• hpia@marsh.com
  • (808) 585-3524

Welcome/History of HPIA

InsideSlides_Property_InsuranceThe Hawaii Property Insurance Association (HPIA) is an unincorporated association of insurance companies in Hawaii, created originally by the 1991 Hawaii State Legislature to provide basic property insurance for persons unable to purchase homeowners coverage in the private market due to the ongoing volcanic eruption in Lava Zones 1 and 2 on the Island of Hawaii.

The first basic property policy was issued by the HPIA in March 1992 with a $250 deductible and a limit of $125,000 dwelling coverage. In the aftermath of Hurricane Iniki, the HPIA expanded by offering basic property insurance throughout the rest of the State of Hawaii with a Dwelling Limit of up to $250,000 subject to a deductible of $500 or $1,000.

The HPIA currently offers a maximum Dwelling Limit of $350,000 subject to a deductible of $500, $1,000, $2,000 or $3,000.

All property and casualty insurance companies licensed to do business in the State of Hawaii are automatically members of the Association. Every licensed Property and Casualty agent in the State of Hawaii is authorized to assist a property owner and submit an application for coverage. All applications for coverage must be submitted to the HPIA by a licensed Property and Casualty agent.

General underwriting guidelines apply and a deposit premium of $250 is required to bind coverage. Once the application is accepted and the policy is received, the balance of the premium is due. As the insurer of “last resort”, the HPIA premium is one of the highest in the State for the types of policies issued and therefore a diligent effort should be made to obtain coverage in the voluntary market. It is recommended that HPIA policyholders shop for a different insurer at least annually in order to search for coverage that is more comprehensive than that offered by the HPIA.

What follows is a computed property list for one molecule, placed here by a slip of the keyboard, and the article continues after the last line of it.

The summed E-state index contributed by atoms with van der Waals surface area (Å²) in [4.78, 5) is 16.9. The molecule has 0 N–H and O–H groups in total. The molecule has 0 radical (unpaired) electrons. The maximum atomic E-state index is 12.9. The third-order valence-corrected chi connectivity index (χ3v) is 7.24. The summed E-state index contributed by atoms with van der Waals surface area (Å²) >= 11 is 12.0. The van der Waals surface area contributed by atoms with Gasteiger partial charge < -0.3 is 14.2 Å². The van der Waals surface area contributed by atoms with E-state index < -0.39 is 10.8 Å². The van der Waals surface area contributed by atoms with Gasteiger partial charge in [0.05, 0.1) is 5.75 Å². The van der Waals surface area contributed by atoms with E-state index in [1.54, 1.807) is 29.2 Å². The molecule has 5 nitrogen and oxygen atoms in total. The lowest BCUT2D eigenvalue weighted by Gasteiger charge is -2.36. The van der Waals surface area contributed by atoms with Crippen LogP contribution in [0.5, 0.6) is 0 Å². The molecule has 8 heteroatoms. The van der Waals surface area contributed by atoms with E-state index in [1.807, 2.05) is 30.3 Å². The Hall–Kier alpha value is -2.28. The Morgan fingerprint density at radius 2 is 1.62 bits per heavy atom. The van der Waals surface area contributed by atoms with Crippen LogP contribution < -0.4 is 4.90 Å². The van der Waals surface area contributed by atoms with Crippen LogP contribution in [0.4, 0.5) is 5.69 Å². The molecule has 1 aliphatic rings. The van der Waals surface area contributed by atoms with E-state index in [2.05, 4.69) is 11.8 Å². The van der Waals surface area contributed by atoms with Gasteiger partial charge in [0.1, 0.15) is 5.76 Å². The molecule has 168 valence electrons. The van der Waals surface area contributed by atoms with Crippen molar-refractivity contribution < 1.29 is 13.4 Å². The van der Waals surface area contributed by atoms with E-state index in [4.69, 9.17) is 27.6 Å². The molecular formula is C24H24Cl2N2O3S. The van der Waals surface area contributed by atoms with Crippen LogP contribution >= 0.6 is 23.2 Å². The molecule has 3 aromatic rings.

The HPIA does not estimate the fair market value of your property, the cost to rebuild your property, or the cost of labor and materials in your, or any other, area, or determine the appropriateness of the coverage you request. Those are the applicants responsibilities. The licensed agent can assist.

The HPIA is run by a Board of Directors consisting of 8 insurance companies elected by the membership and 4 people appointed by the Hawaii Insurance Commissioner to represent the public and insurance agents in the State of Hawaii.

A plan administrator issues policies and handles any resulting claims, on behalf of the HPIA.